Earth becomes that corner where King Odin sends his kid for a time out in director Kenneth Branagh’s Thor, Marvel Comic‘s latest lead up to The Avengers, due out May of next year. When his homeland is attacked by his father’s enemy, the son sets out on a reckless course that will potentially cost more than the attack that provoked it…yes, I’m talking about the movie Thor; the homeland is Asgard and the enemy is Jötunheim. Because this is a comic book movie, there’s a father to stop the son before he does something really stupid, and Thor is banished to Earth without his power until he can prove himself worthy of it. In other words, with great responsibility will come great power. Thor is found in the American southwest by a team of scientists (played by Natalie Portman and Stellan Skarsgård) and their driver (played by Kat Dennings). Meanwhile, back on Asgard, younger brother Loki becomes the interregnumm ruler after Odin falls into some kind of grief-related coma governing in a way that befits the bearer of that name. At its best, with the small town setting and a superhero learning to live without his powers, Thor recalls Richard Lester’s Superman II (1980), and it never really gets boring; at it’s worst, it’s unconvincing CGI with inexplicable oversue of tilted angles; but overall, Thor is fun and watchable even if mostly forgettable. Chris Hemsworth is believable in the title role and Skarsgård is credible as a scientist, but much of the casting seems to have been influenced by marketing. I had higher hopes for the American film debut of Tadanobu Asano.
A version of this review has also been posted here.
The odds of you seeing a movie dumber than Fast Five this summer are just about the same as your odds of seeing a movie more fun. As a parsing of the title suggests (adjective number), this fifth installment in The Fast and the Furious franchise, under the direction of Justin Lin for the third time in a row, is being steered into the heist territory of Steven Soderbergh’s Ocean’s movies, albeit exchanging Danny Ocean’s wit for Dominic Toretto’s brawn.
Fast Five opens with ex-Federal Agent Brian O’Conner (Paul Walker) and his girlfriend Mia Toretto (Jordana Brewster) breaking the latter’s brother Dominic (Vin Diesel) out of custody on his way to jail in an action sequence that doesn’t challenge the your ability to suspend disbelief so much as your ability to suspend intelligence. Once past this scene you are either initiated into the willing or…well it occurs early enough in the movie to refund your ticket (though you may want to check your theater’s return policy before taking my word for it).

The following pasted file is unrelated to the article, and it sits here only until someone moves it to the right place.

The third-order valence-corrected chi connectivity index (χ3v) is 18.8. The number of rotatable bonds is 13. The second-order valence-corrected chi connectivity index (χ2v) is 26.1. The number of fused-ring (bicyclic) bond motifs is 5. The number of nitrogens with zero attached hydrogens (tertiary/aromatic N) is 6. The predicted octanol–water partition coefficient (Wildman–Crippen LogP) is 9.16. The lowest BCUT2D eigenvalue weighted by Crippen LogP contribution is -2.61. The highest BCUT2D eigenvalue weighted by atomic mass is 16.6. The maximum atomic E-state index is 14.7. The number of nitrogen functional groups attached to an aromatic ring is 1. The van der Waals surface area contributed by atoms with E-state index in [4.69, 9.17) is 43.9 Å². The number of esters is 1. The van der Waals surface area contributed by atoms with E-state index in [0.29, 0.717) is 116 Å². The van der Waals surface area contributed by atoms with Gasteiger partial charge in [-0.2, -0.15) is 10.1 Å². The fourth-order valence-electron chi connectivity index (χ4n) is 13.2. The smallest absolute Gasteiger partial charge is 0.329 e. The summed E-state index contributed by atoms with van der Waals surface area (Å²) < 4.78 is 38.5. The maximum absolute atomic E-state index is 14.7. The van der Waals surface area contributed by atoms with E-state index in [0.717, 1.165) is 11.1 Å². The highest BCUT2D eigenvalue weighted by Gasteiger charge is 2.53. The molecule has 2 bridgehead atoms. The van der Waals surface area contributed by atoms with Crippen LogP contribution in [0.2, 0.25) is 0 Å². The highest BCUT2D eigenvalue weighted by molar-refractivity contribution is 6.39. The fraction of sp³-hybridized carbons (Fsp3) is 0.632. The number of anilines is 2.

On the lamb, the three reunite in Rio de Janeiro, Brazil; and in case you ever forget where they are, there are no less than three over the shoulder sweeps of Christ the Redeemer to remind you. In a favela in Rio, the three reteam with Vince (Matt Schulze) from the first installment in the series. Lest you suspect, Fast Five is too innocently cartoonish to ever quite reach the level of exploitation as something like City of God, though it does test the limits of playing up preconceived notions of lawlessness and incivility of an exotic, third world country.
After their first job in the new country, the team quickly finds themselves on the outs with both the most feared gangster in all of the Brazil (because the these car thieves are just too awesome too make enemies with any lesser criminal) and U.S. Federal agents led by monomaniacal Luke Hobbs (Dwayne Johnson) who spends the film’s one allowed-by-the-MPAA f-bomb to politely tell the local law enforcement to stay out of his way. In order to exact revenge on the crime boss and clear their name with the Ahab-like Hobbs, the team of carjackers finds it prudent to do just one more job.
The action sequences are fun enough to make it worth overlooking obvious flaws like the supposed good guys’ utter disregard for collateral damage, or why burning money gets better results than just stealing it (other than the obvious reason of mimicking The Dark Knight). The runtime of 2 hours and 10 minutes could be cut down by 20 to 30 minutes, and more than a couple members of the team could have been cut.